I started and got the inside almost immediately, but I could feel the other line of girls coming parallel with me before I got to cut in. I picked up my start so that when I did merge, I merged on the front of the pack instead of the middle. Good thing I noticed because it worked and I managed to get a pretty good position on the inside. It’s important to be on the inside in a 10K because it’s so long, so any extra distance you run, even being in the middle of lane one, can add up to a lot lap after lap.
We were about 80-second pace on the first lap which I was happy about, but then the real girls got in the front and picked it up. I had to make a move to get back on the inside behind these new leaders.
They started to try and pull a surge and create some distance. There were three girls, one being a Washington girl I recognized from my 5K two weeks ago at Oregon (yeah, I beat her there.) I decided that this was the break away coach and I had discussed so I hung back a little to let them go do their thing. As I came around the turn that coach was sitting on, however, he told me to get back with them.
That was a little frustrating because first,. they were going fast; second, this was contrary to what coach and I had discussed, and third,. now I had a gap, though fairly small, to make up for.
Luckily, like I said before, I have complete trust in him, so I surged ahead to close the distance. Now there were about five or six of us who had already started to separate ourselves from the rest of the race. And we were cranking it! It scared me a little at first. The pace really was quick. At first I was thinking thoughts more along the lines of “gee, I hope this works” and “I wonder what this will feel like in 20 or 25 minutes” but as we settled and I found a rhythm my thought was more like “this is going to be a great PR!” I was running in that back of that pack of five or so girls and coach kept telling me I was in perfect position.
Despite the fast pace, I felt very good, that is, of course, except for one thing. I could tell my stomach was hurting. And after a little more time, I could tell that this was going to be one of those races, but here I was, halfway through my national race. It was then that I made a decision. This was my race and my chance. Nothing would make me stop or slow me down. Incredibly, I was able to stay focused on and very alert to the race despite my stomach pain. Seriously though, this was a race where I needed my head, and somehow I was able to keep my wits enough to be a good competitor.
There were a lot of times in the race where someone in that pack would surge, and I, still hanging on in the back, would have to make a pretty big move to get around whoever in the pack wasn’t moving with the surge. I had to make the decision over and over in that race to put on some speed to get back to where I needed to be. I knew that if I didn’t, I would lose the pack, end up in no man’s land, and possibly get run down by the chasing field. Because let me tell you, we ran a 16:35 5K split! I was excited about it however, because I kept thinking that I was going to get a great PR. I really wish we’d held that pace because my finishing time was a second or two slower than my PR, which means we significantly slowed down in the second half of the race. Oh, well.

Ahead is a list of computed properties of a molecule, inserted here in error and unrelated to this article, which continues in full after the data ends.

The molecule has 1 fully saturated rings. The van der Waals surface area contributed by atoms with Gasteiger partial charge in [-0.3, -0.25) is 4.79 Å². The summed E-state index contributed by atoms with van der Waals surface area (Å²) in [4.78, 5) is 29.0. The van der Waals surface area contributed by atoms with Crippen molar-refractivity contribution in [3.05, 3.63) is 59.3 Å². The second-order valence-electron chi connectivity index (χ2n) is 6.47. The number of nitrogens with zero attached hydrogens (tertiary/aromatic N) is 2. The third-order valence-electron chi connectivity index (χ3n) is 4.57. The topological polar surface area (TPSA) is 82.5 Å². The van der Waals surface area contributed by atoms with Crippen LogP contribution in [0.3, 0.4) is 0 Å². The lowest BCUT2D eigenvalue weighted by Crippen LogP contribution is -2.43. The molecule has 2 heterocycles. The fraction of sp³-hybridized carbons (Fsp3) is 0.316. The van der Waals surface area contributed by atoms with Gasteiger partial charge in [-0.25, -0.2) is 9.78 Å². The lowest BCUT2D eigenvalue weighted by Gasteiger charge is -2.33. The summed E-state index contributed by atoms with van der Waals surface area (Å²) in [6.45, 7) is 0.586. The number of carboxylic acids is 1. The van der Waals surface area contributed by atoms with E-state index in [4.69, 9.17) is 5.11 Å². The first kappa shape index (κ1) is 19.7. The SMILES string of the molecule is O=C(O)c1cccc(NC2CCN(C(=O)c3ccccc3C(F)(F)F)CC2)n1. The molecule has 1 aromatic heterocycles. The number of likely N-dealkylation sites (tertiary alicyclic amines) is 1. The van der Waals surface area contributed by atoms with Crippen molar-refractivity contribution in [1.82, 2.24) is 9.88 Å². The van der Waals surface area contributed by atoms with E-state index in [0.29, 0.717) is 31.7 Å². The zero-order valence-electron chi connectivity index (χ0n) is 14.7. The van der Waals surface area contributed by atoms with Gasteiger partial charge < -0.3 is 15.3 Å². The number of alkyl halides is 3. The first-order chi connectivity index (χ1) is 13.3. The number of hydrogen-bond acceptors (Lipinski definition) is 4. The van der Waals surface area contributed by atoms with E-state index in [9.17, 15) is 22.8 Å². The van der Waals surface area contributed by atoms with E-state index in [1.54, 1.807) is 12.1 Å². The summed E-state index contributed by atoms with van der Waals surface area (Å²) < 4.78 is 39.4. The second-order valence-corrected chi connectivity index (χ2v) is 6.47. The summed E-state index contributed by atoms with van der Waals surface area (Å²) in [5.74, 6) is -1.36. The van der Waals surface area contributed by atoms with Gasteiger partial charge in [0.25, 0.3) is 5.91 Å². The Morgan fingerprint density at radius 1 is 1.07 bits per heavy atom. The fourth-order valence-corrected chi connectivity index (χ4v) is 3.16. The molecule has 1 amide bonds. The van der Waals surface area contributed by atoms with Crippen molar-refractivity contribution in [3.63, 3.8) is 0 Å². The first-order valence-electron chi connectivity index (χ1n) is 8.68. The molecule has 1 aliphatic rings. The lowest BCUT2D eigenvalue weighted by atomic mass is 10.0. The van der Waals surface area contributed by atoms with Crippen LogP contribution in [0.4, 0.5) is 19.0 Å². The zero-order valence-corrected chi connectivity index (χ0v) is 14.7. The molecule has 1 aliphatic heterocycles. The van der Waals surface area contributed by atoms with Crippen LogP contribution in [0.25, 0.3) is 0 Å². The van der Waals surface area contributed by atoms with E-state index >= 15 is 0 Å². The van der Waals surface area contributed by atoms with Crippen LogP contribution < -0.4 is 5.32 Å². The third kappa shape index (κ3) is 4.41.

With 800 to go, the girl from Providence really earned her win. She took off and laid it down. Looking back of course, I really wish I’d gone with her, but she definitely broke me, broke us all, when she surged that time. She ran a 72-second lap, and then a 71, so good for her. I know that’s what coach had prepped me for in my last really hard workout (2x800 with one minute rest; the first in 2:20 aka 70-second laps, the second all out, but I only managed a 2:19 it was hot and I was tired from two days of 12 miles ) but I didn’t respond, no one did, and so this girl got a huge lead on us. I think I was running fourth at this point.
Normally, I would wait to really kick until the last 120 meters or so, but I could tell the girl in front of me was tired so I went around her before the 200 to go mark, which looking back could have been risky. I sprinted in, not as hard as I would have had I had someone to catch. Which is another reason why I’m frustrated for not going with the girl who won. I’m very confident in my kick, and I like it better when I can really use it.
Needless to say, I haven’t really had a chance to let it sink in yet. In some ways it felt like a bad and good dream that will end with me waking up on Thursday morning when I’ll have to do it all over again. But it's real and my season is done, and I am finally an All-American athlete. On my cool down after the race, I did do some celebratory leaps and fist pumps when I was sure no one was looking. I am the No. 2 10K runner in the nation. And right now, I'm exhausted.
My favorite part of the whole night was when dad and Matt hugged me despite all my sweat from the Arkansas humidity. I told Matt that he’d already proposed and couldn’t take it back now!
Good thing he’s going to be a doctor, right?
Cecily is a graduate from Brigham Young University and is a two-time All American in cross-country and track. Email: firstname.lastname@example.org